27 Songs, 1 Hour 46 Minutes

EDITORS’ NOTES

The last three years of The Cocteau Twins’ existence were the most painful of the three group members’ lives, but that didn’t prevent them from making some of the most gorgeous music of their career. The band only released two full-lengths during that period, but Lullabies to Violaine, Vol. 2 rescues the numerous songs that had been relegated to B-sides and EP releases. This music is just as important as the songs that made the official albums. “Three-Swept” and “Ice-Pulse” were released on the backside of the hit single “Bluebeard,” and here they feel like haunting, icy echoes of that song’s soaring atmosphere. The end of the band’s career touched on their most hypnotically foreboding works—see “Seekers Who Are Lovers”—but also offered their most forthright and poignant performances. The slow, snaking rhythms of “Primitive Heart,” “Flock of Soul,” and “Round” mirror the lurking presence of narcotic addiction, but even in the haze, vocalist Elizabeth Fraser appears like a guardian angel. Longtime fans may read the final two songs—“Circling Girl” and the gossamer “Alice”—as the band’s great finale.

EDITORS’ NOTES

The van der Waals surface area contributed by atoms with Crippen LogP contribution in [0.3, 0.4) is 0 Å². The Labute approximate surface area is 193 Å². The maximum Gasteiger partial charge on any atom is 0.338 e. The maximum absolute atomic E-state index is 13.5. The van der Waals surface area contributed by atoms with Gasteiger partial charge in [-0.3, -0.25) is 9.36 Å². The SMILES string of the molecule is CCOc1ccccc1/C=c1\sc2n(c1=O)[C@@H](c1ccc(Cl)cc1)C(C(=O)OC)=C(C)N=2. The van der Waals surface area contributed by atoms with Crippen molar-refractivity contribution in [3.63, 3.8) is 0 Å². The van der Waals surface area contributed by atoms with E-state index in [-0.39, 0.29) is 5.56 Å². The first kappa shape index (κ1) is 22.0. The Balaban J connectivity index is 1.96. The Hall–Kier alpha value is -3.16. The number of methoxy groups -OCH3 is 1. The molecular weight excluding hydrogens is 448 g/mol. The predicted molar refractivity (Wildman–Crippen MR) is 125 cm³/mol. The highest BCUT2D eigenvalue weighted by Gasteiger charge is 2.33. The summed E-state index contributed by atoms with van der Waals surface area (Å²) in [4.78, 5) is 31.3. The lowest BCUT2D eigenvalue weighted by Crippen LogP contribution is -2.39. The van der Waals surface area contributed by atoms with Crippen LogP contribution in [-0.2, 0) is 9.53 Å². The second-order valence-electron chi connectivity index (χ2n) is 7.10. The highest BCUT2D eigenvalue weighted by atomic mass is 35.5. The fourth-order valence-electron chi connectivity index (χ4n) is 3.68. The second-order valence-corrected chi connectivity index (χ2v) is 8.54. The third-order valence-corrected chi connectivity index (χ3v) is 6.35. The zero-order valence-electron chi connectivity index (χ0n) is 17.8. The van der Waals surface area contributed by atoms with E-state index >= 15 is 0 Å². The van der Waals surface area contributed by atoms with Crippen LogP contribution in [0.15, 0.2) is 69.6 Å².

The last three years of The Cocteau Twins’ existence were the most painful of the three group members’ lives, but that didn’t prevent them from making some of the most gorgeous music of their career. The band only released two full-lengths during that period, but Lullabies to Violaine, Vol. 2 rescues the numerous songs that had been relegated to B-sides and EP releases. This music is just as important as the songs that made the official albums. “Three-Swept” and “Ice-Pulse” were released on the backside of the hit single “Bluebeard,” and here they feel like haunting, icy echoes of that song’s soaring atmosphere. The end of the band’s career touched on their most hypnotically foreboding works—see “Seekers Who Are Lovers”—but also offered their most forthright and poignant performances. The slow, snaking rhythms of “Primitive Heart,” “Flock of Soul,” and “Round” mirror the lurking presence of narcotic addiction, but even in the haze, vocalist Elizabeth Fraser appears like a guardian angel. Longtime fans may read the final two songs—“Circling Girl” and the gossamer “Alice”—as the band’s great finale.

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